Kate Elliott’s Cold Magic: A Great Read 1


Shortly after Cold Magic was first published in 2010, I heard good things about it so when I stumbled across a copy, I picked it up and put the book on the top of my reading stack. However, alas, more books seem to appear on the top of my reading stack than I can read and before long Cold Magic soon got buried.

However, recently I decided to read a few fantasy novels written in the first person — something I’ve pretty much avoided because I have always tended to prefer those written in third person. I dug thru my stack looking for candidates and happily found Cold Magic. I cracked it open and soon became immersed into the world that Kate Elliott has built in her Spirit Walker series.

As is always the case with starting a new series, it took me a bit to acclimate myself to this new world, mostly because it’s different than anything I’ve ever read before. Kate Elliott herself describes it as an “Afro-Celtic post-Roman icepunk Regency novel with airships, Phoenician spies, and the intelligent descendants of troödons (which were a small, intelligent, and agile species of dinosaur).” I found that to be an accurate description.

I admit the first half of the book seemed a bit methodical, however, the writing was a high enough quality that I really didn’t mind. But then roughly halfway through, a few developments occurred (I won’t say what because I don’t want to spoil the surprise) that sparked my interest. I laughed out loud at the humor I found written there and plunged into the rest of the book with reckless abandon, forgetting I was reading the book to study its style.

When I turned the last page, my first emotion was sadness that I couldn’t read more. I had so much fun reading it that I didn’t want it to end. My second thought was that I really wanted to read it again. Within two hours, I couldn’t resist any longer, turned back to the beginning and started over. Soon I discovered how well Kate Elliott had brought the book full circle at the end by partially answering the dilemma posed in the beginning. And yet, there is enough of a cliff-hanger that I can’t wait to read book two (Cold Fire). But first, I’m going to finish my second read of the masterfully written Cold Magic.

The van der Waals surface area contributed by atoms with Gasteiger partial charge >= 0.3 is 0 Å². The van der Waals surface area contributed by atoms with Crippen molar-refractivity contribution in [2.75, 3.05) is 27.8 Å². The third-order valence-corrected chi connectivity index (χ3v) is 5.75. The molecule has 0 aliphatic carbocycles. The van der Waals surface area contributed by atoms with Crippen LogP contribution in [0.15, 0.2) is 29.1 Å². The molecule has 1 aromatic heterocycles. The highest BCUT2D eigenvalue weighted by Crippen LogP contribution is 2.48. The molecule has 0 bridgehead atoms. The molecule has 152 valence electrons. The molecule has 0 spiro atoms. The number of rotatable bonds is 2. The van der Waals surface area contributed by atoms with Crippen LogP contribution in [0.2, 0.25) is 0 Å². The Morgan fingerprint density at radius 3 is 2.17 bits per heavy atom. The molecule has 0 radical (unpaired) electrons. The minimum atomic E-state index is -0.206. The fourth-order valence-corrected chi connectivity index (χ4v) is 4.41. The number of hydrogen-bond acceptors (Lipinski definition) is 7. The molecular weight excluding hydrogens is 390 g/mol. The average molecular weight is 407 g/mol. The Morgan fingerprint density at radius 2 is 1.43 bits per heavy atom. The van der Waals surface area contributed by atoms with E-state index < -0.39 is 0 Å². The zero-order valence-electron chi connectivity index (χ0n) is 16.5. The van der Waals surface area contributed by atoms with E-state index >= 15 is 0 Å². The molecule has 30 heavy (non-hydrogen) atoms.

If you’d like to know more about the story itself, here is the copy that appears on the back cover:

Cat Barahal was the only survivor of the flood that took her parents. Raised by her extended family, she and her cousin, Bee, are unaware of the dangers that threaten them both. It is the dawn of a new age, but ancient powers still hold sway.

Now, betrayed by her family and forced to marry a powerful cold mage, Cat will be drawn into a labyrinth of politics. There she will learn the full ruthlessness of their rule. What do the cold mages want from her? And who will help Cat in her struggle against them?

I’m not going to say more because I don’t want to ruin the nuances and twists of the story line for you. I give Cold Magic 5 out of 5 stars as (obviously) I’m not only thinking of reading the book again, I have already started to do so.

If you want more info, you can find it here from Amazon and Barnes & Noble. You can find an interview of her (by Peter Orullian) at Tor.com here.

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